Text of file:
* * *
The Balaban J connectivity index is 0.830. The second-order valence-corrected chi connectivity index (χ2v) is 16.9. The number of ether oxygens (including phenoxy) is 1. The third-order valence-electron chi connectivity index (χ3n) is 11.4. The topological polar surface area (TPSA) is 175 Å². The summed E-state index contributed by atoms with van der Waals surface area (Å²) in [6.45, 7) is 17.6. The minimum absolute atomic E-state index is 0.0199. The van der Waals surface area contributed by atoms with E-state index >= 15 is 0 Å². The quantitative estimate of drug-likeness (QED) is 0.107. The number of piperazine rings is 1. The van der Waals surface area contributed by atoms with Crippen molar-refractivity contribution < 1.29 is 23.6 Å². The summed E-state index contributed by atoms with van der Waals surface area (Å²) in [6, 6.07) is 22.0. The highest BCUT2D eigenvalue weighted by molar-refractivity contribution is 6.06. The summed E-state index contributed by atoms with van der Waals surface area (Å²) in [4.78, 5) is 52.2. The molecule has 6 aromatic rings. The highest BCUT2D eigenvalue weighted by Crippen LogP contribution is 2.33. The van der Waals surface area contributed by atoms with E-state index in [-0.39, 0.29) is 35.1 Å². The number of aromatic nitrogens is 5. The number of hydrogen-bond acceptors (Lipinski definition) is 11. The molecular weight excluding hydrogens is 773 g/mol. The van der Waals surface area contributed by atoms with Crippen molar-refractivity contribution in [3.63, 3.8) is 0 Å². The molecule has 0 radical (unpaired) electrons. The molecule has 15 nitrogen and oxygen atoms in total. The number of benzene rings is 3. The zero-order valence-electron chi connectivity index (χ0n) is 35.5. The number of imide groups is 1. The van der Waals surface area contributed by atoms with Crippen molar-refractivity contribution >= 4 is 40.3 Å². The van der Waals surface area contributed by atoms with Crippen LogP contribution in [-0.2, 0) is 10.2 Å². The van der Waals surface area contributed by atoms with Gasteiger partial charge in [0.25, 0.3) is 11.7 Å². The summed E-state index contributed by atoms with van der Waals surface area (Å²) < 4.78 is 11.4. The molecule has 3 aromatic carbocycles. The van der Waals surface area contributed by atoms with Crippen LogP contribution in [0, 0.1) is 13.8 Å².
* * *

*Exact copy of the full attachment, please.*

The Balaban J connectivity index is 0.830. The second-order valence-corrected chi connectivity index (χ2v) is 16.9. The number of ether oxygens (including phenoxy) is 1. The third-order valence-electron chi connectivity index (χ3n) is 11.4. The topological polar surface area (TPSA) is 175 Å². The summed E-state index contributed by atoms with van der Waals surface area (Å²) in [6.45, 7) is 17.6. The minimum absolute atomic E-state index is 0.0199. The van der Waals surface area contributed by atoms with E-state index >= 15 is 0 Å². The quantitative estimate of drug-likeness (QED) is 0.107. The number of piperazine rings is 1. The van der Waals surface area contributed by atoms with Crippen molar-refractivity contribution < 1.29 is 23.6 Å². The summed E-state index contributed by atoms with van der Waals surface area (Å²) in [6, 6.07) is 22.0. The highest BCUT2D eigenvalue weighted by molar-refractivity contribution is 6.06. The summed E-state index contributed by atoms with van der Waals surface area (Å²) in [4.78, 5) is 52.2. The molecule has 6 aromatic rings. The highest BCUT2D eigenvalue weighted by Crippen LogP contribution is 2.33. The van der Waals surface area contributed by atoms with E-state index in [-0.39, 0.29) is 35.1 Å². The number of aromatic nitrogens is 5. The number of hydrogen-bond acceptors (Lipinski definition) is 11. The molecular weight excluding hydrogens is 773 g/mol. The van der Waals surface area contributed by atoms with Crippen molar-refractivity contribution in [3.63, 3.8) is 0 Å². The molecule has 0 radical (unpaired) electrons. The molecule has 15 nitrogen and oxygen atoms in total. The number of benzene rings is 3. The zero-order valence-electron chi connectivity index (χ0n) is 35.5. The number of imide groups is 1. The van der Waals surface area contributed by atoms with Crippen molar-refractivity contribution >= 4 is 40.3 Å². The van der Waals surface area contributed by atoms with Crippen LogP contribution in [-0.2, 0) is 10.2 Å². The van der Waals surface area contributed by atoms with Gasteiger partial charge in [0.25, 0.3) is 11.7 Å². The summed E-state index contributed by atoms with van der Waals surface area (Å²) < 4.78 is 11.4. The molecule has 3 aromatic carbocycles. The van der Waals surface area contributed by atoms with Crippen LogP contribution in [0, 0.1) is 13.8 Å².